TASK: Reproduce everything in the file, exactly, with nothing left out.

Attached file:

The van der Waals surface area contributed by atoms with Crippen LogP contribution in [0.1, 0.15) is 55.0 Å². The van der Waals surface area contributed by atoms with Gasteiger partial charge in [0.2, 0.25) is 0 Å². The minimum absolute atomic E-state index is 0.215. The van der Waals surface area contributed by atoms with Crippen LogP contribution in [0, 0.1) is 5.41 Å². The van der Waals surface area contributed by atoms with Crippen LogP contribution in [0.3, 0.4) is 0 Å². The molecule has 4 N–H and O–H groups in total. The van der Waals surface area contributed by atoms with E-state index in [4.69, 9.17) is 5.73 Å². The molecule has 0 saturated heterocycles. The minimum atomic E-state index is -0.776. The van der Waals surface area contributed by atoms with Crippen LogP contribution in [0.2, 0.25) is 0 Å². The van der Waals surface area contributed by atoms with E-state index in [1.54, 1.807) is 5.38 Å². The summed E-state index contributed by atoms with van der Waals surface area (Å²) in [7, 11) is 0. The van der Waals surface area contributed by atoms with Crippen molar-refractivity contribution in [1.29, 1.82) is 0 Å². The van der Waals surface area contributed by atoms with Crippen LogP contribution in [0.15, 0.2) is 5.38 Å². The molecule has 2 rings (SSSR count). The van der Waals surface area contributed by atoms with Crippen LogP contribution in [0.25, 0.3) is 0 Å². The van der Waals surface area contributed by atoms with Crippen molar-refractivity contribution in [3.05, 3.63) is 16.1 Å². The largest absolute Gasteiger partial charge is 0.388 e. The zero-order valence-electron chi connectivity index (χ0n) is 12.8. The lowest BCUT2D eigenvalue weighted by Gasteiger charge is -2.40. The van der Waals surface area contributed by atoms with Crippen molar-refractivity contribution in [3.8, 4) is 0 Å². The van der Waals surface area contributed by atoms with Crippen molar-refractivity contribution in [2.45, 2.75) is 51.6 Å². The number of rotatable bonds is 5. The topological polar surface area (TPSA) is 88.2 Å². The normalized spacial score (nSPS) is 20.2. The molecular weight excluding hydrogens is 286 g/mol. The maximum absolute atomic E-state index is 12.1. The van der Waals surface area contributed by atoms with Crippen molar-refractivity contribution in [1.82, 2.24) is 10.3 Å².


The van der Waals surface area contributed by atoms with Crippen LogP contribution in [0.1, 0.15) is 55.0 Å². The van der Waals surface area contributed by atoms with Gasteiger partial charge in [0.2, 0.25) is 0 Å². The minimum absolute atomic E-state index is 0.215. The van der Waals surface area contributed by atoms with Crippen LogP contribution in [0, 0.1) is 5.41 Å². The van der Waals surface area contributed by atoms with Crippen LogP contribution in [0.3, 0.4) is 0 Å². The molecule has 4 N–H and O–H groups in total. The van der Waals surface area contributed by atoms with E-state index in [4.69, 9.17) is 5.73 Å². The molecule has 0 saturated heterocycles. The minimum atomic E-state index is -0.776. The van der Waals surface area contributed by atoms with Crippen LogP contribution in [0.2, 0.25) is 0 Å². The van der Waals surface area contributed by atoms with E-state index in [1.54, 1.807) is 5.38 Å². The summed E-state index contributed by atoms with van der Waals surface area (Å²) in [7, 11) is 0. The van der Waals surface area contributed by atoms with Crippen molar-refractivity contribution in [1.29, 1.82) is 0 Å². The van der Waals surface area contributed by atoms with Crippen LogP contribution in [0.15, 0.2) is 5.38 Å². The molecule has 2 rings (SSSR count). The van der Waals surface area contributed by atoms with Crippen LogP contribution in [0.25, 0.3) is 0 Å². The van der Waals surface area contributed by atoms with Crippen molar-refractivity contribution in [3.05, 3.63) is 16.1 Å². The largest absolute Gasteiger partial charge is 0.388 e. The zero-order valence-electron chi connectivity index (χ0n) is 12.8. The lowest BCUT2D eigenvalue weighted by Gasteiger charge is -2.40. The van der Waals surface area contributed by atoms with Crippen molar-refractivity contribution in [3.8, 4) is 0 Å². The van der Waals surface area contributed by atoms with Crippen molar-refractivity contribution in [2.45, 2.75) is 51.6 Å². The number of rotatable bonds is 5. The topological polar surface area (TPSA) is 88.2 Å². The normalized spacial score (nSPS) is 20.2. The molecular weight excluding hydrogens is 286 g/mol. The maximum absolute atomic E-state index is 12.1. The van der Waals surface area contributed by atoms with Crippen molar-refractivity contribution in [1.82, 2.24) is 10.3 Å².